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Replacing Front Lower Door Hinge without Removing Fender

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    Replacing Front Lower Door Hinge without Removing Fender

    If your high mileage CB7 driver door sags (like mine), check the play in the lower hinge. Open the door about a foot, then lift the back of the door to check how much play there is in the lower hinge. There was a lot in mine such that the door sagged, didn't hit the latch right, and I had wind noise from the upper rear corner. Note: Sedan front door hinges and coupe door hinges are identical. There are two different hinges per door, A and B; the letter is stamped on the hinge plate. On the left, hinge A is on the top, hinge B on the bottom; on the right side, hinge B is on the top, hinge A on the bottom. So if you need a new lower hinge on the driver side, get one from the passenger upper side - the passenger door is used less often so the hinge should be in better condition. Or buy one from Honda, when I checked they were still available.

    I didn't try it (because I didn't need to), but it may be possible to replace the upper hinge as well without removing the fender. The upper bolt on the door looks tricky, but maybe with a 1/4 inch drive and a universal joint.

    Tools needed:

    Jack (this is easier to do with the wheel removed)
    Lug wrench
    Phillips screwdriver
    3/8 ratchet
    Long 3/8 extension
    12 mm socket
    12 mm box end wrench (a ratcheting box end would be handy)

    Loosen the lug nuts, raise the wheel, remove the wheel

    Remove the splash guard

    Remove the grommets that hold the rear half of the fender liner, tuck the bottom end out of the way to expose the hinge.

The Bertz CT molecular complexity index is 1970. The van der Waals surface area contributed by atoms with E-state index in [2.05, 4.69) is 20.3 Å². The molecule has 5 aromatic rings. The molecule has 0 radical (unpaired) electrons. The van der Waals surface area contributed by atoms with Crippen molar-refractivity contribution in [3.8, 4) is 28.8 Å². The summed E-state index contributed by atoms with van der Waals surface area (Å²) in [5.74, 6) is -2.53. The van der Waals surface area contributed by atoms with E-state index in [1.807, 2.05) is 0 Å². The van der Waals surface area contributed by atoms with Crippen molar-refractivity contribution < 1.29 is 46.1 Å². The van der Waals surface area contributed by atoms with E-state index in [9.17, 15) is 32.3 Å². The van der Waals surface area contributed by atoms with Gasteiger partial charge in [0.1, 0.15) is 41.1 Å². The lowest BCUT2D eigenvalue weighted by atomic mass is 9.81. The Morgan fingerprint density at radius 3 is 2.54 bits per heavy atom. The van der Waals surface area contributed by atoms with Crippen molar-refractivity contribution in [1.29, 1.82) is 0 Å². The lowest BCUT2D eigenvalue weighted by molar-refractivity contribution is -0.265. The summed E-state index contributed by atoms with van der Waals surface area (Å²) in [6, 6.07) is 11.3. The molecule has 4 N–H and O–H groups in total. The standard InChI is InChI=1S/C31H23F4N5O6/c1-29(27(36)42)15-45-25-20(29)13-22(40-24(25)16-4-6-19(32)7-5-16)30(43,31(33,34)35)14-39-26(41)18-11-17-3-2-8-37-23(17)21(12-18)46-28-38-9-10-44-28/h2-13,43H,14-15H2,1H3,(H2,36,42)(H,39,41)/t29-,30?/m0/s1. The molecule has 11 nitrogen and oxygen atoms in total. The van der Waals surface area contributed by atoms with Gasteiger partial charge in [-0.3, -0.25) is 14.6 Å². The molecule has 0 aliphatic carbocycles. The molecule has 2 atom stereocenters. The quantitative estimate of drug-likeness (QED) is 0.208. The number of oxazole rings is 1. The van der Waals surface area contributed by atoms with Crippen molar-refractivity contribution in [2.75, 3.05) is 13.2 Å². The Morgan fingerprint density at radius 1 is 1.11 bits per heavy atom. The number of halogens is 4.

Hinge-Inner Fender by Paul Kemme, on Flickr

    Hinge-Old by Paul Kemme, on Flickr

    Use the box end wrench to remove the two hinge bolts to the body. Be careful - the edges of the fender are sharp - I cut myself twice trying to break these bolts free; finally used a cheater pipe on the end of the wrench to get leverage and get my hand away from the fender. Use the 12 mm socket and extension to remove the hinge to door bolts. To get to the bottom bolt, you have to snake the socket and extension at an angle from above. DO NOT OPEN THE DOOR with the hinge removed! You have to rotate the portion of the hinge that attaches to the door in order to maneuver the hinge out.

    Hinge-Removed by Paul Kemme, on Flickr

    Install the new hinge in reverse order. Once I had the hinge bolts in place, but not tightened yet, I opened the door and used some folded cardboard under the rear edge of the door to raise it to the proper height. With the body bolts no quite snug, push in on the lower portion of the door to get it aligned with the surface of the fender, then tighten the door bolts. For good measure, I placed a piece of 2x4 against the forward edge of the hinge plate and rapped it with a hammer to take up any slack, then tightened the body bolts.

    Hinge-Painted by Paul Kemme, on Flickr

    (Stupid me, I first tried using the hinge from Rose - it looked like it was still straight, so I cleaned it up and painted it, but it didn't line up when I installed it. I wound up using another hinge I had on hand)

    Hinge-New by Paul Kemme, on Flickr

    Install the fender liner, splash guard, and wheel.
    Last edited by Fleetw00d; 11-19-2018, 12:21 AM.
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